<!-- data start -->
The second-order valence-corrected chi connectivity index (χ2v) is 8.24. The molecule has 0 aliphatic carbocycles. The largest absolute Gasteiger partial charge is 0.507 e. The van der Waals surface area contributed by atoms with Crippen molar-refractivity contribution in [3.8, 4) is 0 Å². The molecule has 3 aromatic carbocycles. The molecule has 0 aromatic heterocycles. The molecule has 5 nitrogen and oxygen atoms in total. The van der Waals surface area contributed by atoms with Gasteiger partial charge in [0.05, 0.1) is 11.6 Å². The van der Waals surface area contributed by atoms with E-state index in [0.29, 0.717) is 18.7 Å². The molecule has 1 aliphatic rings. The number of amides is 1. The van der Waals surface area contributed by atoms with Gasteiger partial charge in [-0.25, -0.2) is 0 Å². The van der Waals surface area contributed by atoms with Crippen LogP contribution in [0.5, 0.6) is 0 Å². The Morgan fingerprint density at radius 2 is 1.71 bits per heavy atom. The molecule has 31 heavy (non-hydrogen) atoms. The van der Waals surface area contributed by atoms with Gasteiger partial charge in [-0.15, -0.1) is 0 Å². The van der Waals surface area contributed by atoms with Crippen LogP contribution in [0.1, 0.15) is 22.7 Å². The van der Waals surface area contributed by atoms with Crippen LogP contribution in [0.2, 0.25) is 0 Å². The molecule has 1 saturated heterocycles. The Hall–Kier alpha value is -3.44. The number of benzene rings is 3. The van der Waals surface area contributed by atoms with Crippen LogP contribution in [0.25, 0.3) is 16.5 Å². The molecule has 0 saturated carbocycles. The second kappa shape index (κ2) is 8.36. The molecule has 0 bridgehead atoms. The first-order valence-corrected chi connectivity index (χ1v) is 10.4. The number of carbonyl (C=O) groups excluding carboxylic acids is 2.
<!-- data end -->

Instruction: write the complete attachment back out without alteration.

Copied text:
The second-order valence-corrected chi connectivity index (χ2v) is 8.24. The molecule has 0 aliphatic carbocycles. The largest absolute Gasteiger partial charge is 0.507 e. The van der Waals surface area contributed by atoms with Crippen molar-refractivity contribution in [3.8, 4) is 0 Å². The molecule has 3 aromatic carbocycles. The molecule has 0 aromatic heterocycles. The molecule has 5 nitrogen and oxygen atoms in total. The van der Waals surface area contributed by atoms with Gasteiger partial charge in [0.05, 0.1) is 11.6 Å². The van der Waals surface area contributed by atoms with E-state index in [0.29, 0.717) is 18.7 Å². The molecule has 1 aliphatic rings. The number of amides is 1. The van der Waals surface area contributed by atoms with Gasteiger partial charge in [-0.25, -0.2) is 0 Å². The van der Waals surface area contributed by atoms with Crippen LogP contribution in [0.5, 0.6) is 0 Å². The Morgan fingerprint density at radius 2 is 1.71 bits per heavy atom. The molecule has 31 heavy (non-hydrogen) atoms. The van der Waals surface area contributed by atoms with Gasteiger partial charge in [-0.15, -0.1) is 0 Å². The van der Waals surface area contributed by atoms with Crippen LogP contribution in [0.1, 0.15) is 22.7 Å². The van der Waals surface area contributed by atoms with Crippen LogP contribution in [0.2, 0.25) is 0 Å². The molecule has 1 saturated heterocycles. The Hall–Kier alpha value is -3.44. The number of benzene rings is 3. The van der Waals surface area contributed by atoms with Crippen LogP contribution in [0.25, 0.3) is 16.5 Å². The molecule has 0 saturated carbocycles. The second kappa shape index (κ2) is 8.36. The molecule has 0 bridgehead atoms. The first-order valence-corrected chi connectivity index (χ1v) is 10.4. The number of carbonyl (C=O) groups excluding carboxylic acids is 2.